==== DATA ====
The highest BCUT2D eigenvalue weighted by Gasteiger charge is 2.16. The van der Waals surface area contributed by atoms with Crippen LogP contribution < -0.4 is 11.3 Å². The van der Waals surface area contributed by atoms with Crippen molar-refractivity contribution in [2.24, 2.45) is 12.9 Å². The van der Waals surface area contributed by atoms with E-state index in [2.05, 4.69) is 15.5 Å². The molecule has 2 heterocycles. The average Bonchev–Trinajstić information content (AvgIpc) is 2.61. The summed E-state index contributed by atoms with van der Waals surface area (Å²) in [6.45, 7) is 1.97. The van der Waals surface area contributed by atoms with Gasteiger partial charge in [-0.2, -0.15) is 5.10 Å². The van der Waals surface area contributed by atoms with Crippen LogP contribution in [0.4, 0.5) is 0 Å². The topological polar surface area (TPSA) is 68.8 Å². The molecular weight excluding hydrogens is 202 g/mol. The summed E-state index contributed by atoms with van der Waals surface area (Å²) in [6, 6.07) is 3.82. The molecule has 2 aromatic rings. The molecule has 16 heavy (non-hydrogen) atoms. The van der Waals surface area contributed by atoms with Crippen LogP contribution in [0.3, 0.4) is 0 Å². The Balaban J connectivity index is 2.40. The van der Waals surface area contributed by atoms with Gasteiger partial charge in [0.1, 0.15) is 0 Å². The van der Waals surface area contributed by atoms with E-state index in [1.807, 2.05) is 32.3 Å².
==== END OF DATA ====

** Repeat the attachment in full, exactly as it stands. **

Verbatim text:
The highest BCUT2D eigenvalue weighted by Gasteiger charge is 2.16. The van der Waals surface area contributed by atoms with Crippen LogP contribution < -0.4 is 11.3 Å². The van der Waals surface area contributed by atoms with Crippen molar-refractivity contribution in [2.24, 2.45) is 12.9 Å². The van der Waals surface area contributed by atoms with E-state index in [2.05, 4.69) is 15.5 Å². The molecule has 2 heterocycles. The average Bonchev–Trinajstić information content (AvgIpc) is 2.61. The summed E-state index contributed by atoms with van der Waals surface area (Å²) in [6.45, 7) is 1.97. The van der Waals surface area contributed by atoms with Gasteiger partial charge in [-0.2, -0.15) is 5.10 Å². The van der Waals surface area contributed by atoms with Crippen LogP contribution in [0.4, 0.5) is 0 Å². The topological polar surface area (TPSA) is 68.8 Å². The molecular weight excluding hydrogens is 202 g/mol. The summed E-state index contributed by atoms with van der Waals surface area (Å²) in [6, 6.07) is 3.82. The molecule has 2 aromatic rings. The molecule has 16 heavy (non-hydrogen) atoms. The van der Waals surface area contributed by atoms with Crippen LogP contribution in [0.3, 0.4) is 0 Å². The Balaban J connectivity index is 2.40. The van der Waals surface area contributed by atoms with Gasteiger partial charge in [0.1, 0.15) is 0 Å². The van der Waals surface area contributed by atoms with E-state index in [1.807, 2.05) is 32.3 Å².